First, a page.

Conflicts arose when a group of local citizens and three community-based organizations collaborating on food security made a decision that didn’t reflect the interests of their broader membership. They realized they needed a clear protocol for decision-making that allowed them to stay true to their vision and values but didn’t bog them down. The Coordinating Committee reviewed the kinds of decisions made and who needed to make them. It was agreed that, whenever possible, decisions would be based on consensus, which was clearly defined. A backup democratic voting system was developed for decisions on highly contentious issues where they couldn’t reach consensus. The Coordinating Committee would handle most of the strategic and operational decisions. The broader membership would be regularly and respectfully consulted in advance and make decisions on critical issues through an agreed-upon consensus building process.
Thoughts on Leadership in Collaboration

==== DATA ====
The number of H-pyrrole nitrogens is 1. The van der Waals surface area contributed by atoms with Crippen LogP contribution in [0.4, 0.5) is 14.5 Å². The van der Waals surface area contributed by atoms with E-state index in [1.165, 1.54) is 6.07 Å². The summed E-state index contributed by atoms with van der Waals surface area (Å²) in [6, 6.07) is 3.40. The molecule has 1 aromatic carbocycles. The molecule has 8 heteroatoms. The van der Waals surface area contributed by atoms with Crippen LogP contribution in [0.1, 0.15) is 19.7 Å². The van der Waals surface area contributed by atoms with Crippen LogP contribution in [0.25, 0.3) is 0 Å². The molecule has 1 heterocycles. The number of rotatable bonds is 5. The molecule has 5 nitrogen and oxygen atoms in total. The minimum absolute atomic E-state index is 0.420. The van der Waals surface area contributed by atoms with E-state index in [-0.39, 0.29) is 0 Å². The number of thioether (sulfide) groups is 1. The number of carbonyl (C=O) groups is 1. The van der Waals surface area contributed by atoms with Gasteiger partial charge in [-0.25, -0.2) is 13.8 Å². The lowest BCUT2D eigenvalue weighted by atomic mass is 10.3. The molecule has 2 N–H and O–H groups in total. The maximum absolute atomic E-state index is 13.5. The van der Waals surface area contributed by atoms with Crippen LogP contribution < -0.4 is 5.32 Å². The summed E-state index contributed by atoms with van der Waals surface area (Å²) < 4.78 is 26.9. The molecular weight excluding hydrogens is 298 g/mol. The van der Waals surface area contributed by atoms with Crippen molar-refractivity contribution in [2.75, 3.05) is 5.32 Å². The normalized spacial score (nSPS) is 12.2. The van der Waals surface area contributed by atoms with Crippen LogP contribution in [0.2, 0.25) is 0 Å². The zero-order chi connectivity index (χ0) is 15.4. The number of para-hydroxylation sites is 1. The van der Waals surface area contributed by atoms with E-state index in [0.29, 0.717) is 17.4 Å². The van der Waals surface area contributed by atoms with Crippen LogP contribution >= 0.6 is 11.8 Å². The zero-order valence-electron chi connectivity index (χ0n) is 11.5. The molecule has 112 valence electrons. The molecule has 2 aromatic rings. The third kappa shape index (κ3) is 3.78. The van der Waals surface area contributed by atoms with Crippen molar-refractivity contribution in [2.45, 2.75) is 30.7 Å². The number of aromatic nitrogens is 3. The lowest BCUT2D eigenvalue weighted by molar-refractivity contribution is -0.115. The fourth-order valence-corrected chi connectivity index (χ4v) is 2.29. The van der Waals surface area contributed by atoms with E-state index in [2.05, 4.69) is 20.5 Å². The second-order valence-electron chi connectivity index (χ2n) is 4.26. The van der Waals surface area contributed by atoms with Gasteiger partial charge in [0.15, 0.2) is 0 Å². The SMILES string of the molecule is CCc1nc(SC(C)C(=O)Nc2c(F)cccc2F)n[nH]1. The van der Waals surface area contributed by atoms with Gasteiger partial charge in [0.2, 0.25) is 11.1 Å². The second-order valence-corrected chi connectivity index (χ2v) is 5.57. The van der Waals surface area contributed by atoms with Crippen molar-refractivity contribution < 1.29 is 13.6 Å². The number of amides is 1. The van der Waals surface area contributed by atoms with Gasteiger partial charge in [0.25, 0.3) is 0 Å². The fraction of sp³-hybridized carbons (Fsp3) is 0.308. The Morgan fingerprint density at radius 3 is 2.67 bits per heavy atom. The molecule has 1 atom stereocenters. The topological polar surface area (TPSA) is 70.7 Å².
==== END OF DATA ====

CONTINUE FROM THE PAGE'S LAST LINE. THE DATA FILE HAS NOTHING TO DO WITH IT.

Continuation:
Here is advice from collaboration leaders on the key success factors:

  • Don’t lose sight of the vision and outcomes; keep focused on the sum of all the parts
  • Find mutuality and the interdependence between partners, recognizing that combining the respective expertise and strengths of the participating individuals and organizations produces better outcomes
  • Move the leadership around the table so that everyone is tending to the process
  • Facilitate fruitful and frank communication; ask questions that open a way into the conversation for another
  • Don’t be afraid of quiet spaces where people are thinking and no-one rushes in to fill the space